©2010 Brian S. Batterton, Attorney, Legal & Liability Risk Management Institute, (llrmi.com), 6th Circuit Court of Appeals Knisley v. Pike County Joint Vocational School District, 557 U.S. ___ (2009)
In 2009, the United States Supreme Court decided Safford Unified School District v. Reddingi, which set forth the standard for an objectively reasonable strip search in the school environment. In Redding, the United States Supreme Court indicated that to have a constitutionally reasonable strip search of a student, the school official must have specific, articulable facts that indicate that a student is presently (1) hiding evidence/contraband beneath his/her underwear and (2) that the contraband or evidence rises to a level of dangerousness that would justify the intrusive nature of a strip search.
In Sixth Circuit Court of Appeals recently decided Knisley v. Pike County Joint Vocational School Districtii, which considered the impact of the United States Supreme Court’s decision in Redding.
In Knisley, two students told their instructor that cash, a credit card, and two gift cards were missing from their purses. Approximately fifteen students were told to sit down with their hands visible. The students were then taken individually into the first aid room where the school director and another school official dumped out their purses, looked through their books, and checked their shoes, socks and pockets. Additionally, each student’s locker was searched. Early during the searches, one student told the school officials that one of the students was hiding the items in her bra. The students were then taken into the restroom individually and told to unhook their bras and lower their pants halfway down their thighs.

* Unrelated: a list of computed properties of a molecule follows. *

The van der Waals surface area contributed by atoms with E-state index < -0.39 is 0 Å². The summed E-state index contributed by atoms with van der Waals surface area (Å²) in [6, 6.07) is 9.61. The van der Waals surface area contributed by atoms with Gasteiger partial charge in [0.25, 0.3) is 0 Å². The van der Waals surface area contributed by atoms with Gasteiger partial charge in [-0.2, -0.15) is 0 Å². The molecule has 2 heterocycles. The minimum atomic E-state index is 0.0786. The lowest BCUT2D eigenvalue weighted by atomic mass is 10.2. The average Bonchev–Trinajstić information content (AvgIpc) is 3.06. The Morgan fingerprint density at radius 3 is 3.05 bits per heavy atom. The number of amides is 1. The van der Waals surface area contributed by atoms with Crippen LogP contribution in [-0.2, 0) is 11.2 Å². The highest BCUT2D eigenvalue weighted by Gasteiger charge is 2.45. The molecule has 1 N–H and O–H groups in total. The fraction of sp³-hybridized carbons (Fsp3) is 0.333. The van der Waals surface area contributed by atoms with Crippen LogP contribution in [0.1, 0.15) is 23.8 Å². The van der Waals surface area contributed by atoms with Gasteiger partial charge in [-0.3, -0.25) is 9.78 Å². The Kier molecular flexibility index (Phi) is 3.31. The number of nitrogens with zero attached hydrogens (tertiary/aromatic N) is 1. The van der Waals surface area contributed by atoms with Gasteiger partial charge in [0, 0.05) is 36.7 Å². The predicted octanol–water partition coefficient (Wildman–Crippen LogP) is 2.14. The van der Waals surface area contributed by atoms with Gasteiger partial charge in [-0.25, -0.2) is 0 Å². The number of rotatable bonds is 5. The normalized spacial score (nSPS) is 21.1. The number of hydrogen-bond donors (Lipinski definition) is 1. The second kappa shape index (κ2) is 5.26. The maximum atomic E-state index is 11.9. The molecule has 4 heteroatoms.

The students filed suit alleging that the strip search in the restroom violated the Fourth Amendment’s prohibition against unreasonable searches. The Sixth Circuit Court of Appeals previously held the search was unreasonable and denied qualified immunity for the school officials. That judgment was vacated by the United States Supreme Court in consideration of Redding. As such, the Sixth Circuit had to reconsider this case.
The court first noted that for a search in a school to be reasonable under the Fourth Amendment, two factors must be met in accordance with New Jersey v. T.L.O.iii First, the search must be justified at its inception. This means that reasonable suspicion of a school rule or law violations exist. Second, the search must be reasonably related in scope to the circumstances justifying the search. This factor involves consideration of the measures taken to conduct the search in light of the nature of the items sought, the age and sex of the student and whether the search was overly intrusive.
Typically, searches based on the criteria above involved “individualized suspicion”, meaning the school official has a reason to suspect a specific student. However, when officials do not suspect any specific student but rather a group of students, with no factors pointing to a specific student, the court will evaluate the search based on the three criteria stated by the Sixth Circuit in Beard v. Whitmore Lake School District.iv The three factors are (1) the student’s legitimate expectation of privacy, (2) the intrusiveness of the search and (3) the severity of the school system’s needs that were met by the intrusiveness of the search.v